By Marielle Echavez, Staff Writer—
In honor of Black History Month, UTC hosted a night of poetry and spoken word entitled “United.”
This event was hosted by the Office of Student and Family Engagement and the Office of Multicultural Affairs on Feb. 18.
The theme of the event was centered around being united. This event was an open forum for all creatives to express themselves, but was mostly centered around African American culture and experiences.
All types of performers were encouraged to participate whether that was through poetry, drama, short fiction or song, and everyone who is a lover of creative works was invited to hang out and enjoy a night of creativity.
There were multiple acts throughout the night involving videos of speakers and poets, a song performance, self-written words, and famous poetry read aloud by students.
UTC junior Mark Drinkard attended the event and feels that events like United are important because they allow people to gain a different perspective and better understanding of another culture, he said.
Many topics centered around what life is like as a black person in America and how being united strengthens the community. Although the theme of the event was united, the space was welcoming to all conversations regarding any topic.
Between acts, everyone was welcome to snacks and beverages as games were hosted on the stage where students had the opportunity to win prizes. Open discussion about the acts was also encouraged.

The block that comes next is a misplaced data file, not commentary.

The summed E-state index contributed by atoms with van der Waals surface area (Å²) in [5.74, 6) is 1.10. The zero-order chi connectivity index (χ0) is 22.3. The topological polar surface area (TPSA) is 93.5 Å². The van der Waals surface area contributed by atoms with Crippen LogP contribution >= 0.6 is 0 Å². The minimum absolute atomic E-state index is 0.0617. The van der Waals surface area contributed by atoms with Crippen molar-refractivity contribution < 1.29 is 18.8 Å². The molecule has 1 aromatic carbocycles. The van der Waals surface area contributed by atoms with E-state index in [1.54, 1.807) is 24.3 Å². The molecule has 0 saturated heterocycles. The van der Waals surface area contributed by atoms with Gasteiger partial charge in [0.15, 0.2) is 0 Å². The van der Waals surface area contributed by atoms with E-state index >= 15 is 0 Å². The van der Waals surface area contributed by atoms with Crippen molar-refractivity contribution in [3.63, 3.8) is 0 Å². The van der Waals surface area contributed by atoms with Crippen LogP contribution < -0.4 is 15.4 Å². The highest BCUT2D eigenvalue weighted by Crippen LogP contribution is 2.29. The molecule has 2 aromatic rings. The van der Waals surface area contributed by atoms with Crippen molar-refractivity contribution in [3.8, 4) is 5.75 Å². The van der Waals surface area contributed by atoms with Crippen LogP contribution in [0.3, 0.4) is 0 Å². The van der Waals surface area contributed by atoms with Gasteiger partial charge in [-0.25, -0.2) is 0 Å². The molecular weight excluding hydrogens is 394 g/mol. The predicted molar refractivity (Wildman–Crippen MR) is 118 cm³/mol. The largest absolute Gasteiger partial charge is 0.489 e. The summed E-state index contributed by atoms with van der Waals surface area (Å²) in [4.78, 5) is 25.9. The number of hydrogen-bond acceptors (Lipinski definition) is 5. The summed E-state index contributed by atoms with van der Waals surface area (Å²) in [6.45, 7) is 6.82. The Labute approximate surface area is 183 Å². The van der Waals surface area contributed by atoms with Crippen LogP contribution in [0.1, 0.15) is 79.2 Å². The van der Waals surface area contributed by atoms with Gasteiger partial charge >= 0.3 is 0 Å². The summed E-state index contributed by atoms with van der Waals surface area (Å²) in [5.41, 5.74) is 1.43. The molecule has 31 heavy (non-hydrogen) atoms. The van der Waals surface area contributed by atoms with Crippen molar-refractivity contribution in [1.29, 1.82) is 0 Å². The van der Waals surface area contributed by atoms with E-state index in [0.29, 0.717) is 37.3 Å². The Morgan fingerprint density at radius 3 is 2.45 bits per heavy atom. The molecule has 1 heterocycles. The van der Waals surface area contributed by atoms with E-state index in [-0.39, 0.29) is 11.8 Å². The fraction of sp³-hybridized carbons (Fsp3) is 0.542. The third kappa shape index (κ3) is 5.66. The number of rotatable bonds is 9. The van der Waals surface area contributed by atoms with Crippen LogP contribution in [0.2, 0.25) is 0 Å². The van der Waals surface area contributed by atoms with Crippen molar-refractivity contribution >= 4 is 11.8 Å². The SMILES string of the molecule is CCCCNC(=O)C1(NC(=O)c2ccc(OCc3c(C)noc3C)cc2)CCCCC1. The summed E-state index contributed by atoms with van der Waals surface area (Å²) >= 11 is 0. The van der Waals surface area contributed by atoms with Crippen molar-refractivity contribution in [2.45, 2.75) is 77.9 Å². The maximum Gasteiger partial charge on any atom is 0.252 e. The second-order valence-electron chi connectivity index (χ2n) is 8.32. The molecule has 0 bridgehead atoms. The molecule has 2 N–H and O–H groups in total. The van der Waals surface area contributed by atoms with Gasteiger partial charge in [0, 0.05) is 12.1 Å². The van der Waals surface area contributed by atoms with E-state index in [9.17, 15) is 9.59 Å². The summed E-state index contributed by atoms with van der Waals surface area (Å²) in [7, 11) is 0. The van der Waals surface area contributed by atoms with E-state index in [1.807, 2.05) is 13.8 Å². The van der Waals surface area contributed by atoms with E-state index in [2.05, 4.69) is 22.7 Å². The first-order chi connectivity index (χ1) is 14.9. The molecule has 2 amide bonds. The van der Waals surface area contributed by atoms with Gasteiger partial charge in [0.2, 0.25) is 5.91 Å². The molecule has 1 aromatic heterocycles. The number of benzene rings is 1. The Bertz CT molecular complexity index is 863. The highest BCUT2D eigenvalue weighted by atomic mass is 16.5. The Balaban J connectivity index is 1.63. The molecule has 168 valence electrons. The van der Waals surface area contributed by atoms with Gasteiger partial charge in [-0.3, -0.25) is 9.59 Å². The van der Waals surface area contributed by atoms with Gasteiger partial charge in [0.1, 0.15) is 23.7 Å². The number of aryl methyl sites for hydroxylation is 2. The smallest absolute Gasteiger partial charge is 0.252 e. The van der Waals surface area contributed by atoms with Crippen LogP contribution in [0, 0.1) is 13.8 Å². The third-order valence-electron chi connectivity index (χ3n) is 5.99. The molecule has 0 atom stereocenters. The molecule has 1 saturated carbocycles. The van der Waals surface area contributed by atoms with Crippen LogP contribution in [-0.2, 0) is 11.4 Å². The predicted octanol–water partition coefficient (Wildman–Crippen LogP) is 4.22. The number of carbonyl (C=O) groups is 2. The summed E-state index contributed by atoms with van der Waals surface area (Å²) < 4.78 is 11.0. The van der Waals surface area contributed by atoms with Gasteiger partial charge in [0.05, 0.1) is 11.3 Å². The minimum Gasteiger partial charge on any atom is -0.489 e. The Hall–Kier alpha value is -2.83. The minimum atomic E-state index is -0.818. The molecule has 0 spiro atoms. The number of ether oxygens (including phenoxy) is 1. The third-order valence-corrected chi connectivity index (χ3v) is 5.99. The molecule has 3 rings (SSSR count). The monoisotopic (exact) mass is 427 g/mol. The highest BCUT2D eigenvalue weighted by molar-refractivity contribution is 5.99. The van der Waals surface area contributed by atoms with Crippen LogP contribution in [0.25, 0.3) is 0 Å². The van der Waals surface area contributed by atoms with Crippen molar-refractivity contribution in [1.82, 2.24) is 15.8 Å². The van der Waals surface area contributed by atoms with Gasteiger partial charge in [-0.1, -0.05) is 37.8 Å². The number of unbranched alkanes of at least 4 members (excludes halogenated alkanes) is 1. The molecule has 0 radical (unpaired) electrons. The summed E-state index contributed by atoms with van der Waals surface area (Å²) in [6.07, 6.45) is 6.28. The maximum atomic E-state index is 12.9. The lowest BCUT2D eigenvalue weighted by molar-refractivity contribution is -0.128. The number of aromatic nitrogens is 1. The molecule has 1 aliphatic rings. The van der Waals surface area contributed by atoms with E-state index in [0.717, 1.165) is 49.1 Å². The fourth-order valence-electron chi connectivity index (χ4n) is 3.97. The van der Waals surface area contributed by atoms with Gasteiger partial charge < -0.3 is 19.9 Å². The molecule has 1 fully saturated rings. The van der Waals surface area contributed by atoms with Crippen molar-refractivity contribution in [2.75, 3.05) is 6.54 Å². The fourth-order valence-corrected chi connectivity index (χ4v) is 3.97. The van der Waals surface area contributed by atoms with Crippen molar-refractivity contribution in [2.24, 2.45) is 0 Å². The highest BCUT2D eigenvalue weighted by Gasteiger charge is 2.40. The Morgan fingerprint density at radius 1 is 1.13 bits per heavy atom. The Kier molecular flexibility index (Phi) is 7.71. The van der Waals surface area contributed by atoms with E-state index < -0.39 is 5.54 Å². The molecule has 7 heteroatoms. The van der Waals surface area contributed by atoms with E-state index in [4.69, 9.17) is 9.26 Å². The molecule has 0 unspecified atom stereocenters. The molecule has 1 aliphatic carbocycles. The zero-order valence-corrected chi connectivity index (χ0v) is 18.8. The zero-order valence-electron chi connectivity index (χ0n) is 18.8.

According to Drinkard, the celebration of black history and people shouldn’t be whittled down to only one month.
“And that goes for every culture, we should always be in appreciation of our own experience and the experience of others because that’s what life is about,” he said. “All of these different perspectives and cultures coming together in peace and understanding.”
Noel Williams introduced the event and each performance that went onto the stage. Williams opened the event and also closed it with spoken word, following the theme of the entire night, that was titled “United.”
Her poem was about the struggle to feel united, and her ending remark was “somebody please tell me what it means to be united.”
Drinkard shared a way that he believes may help bring more unity.
“Everyone should take time to talk to black people and ask them about their experience and expand their worldview,” he said. “Black people can be pigeonholed and stereotyped really easily into being this one mold, but we’re all unique and have a story to tell.”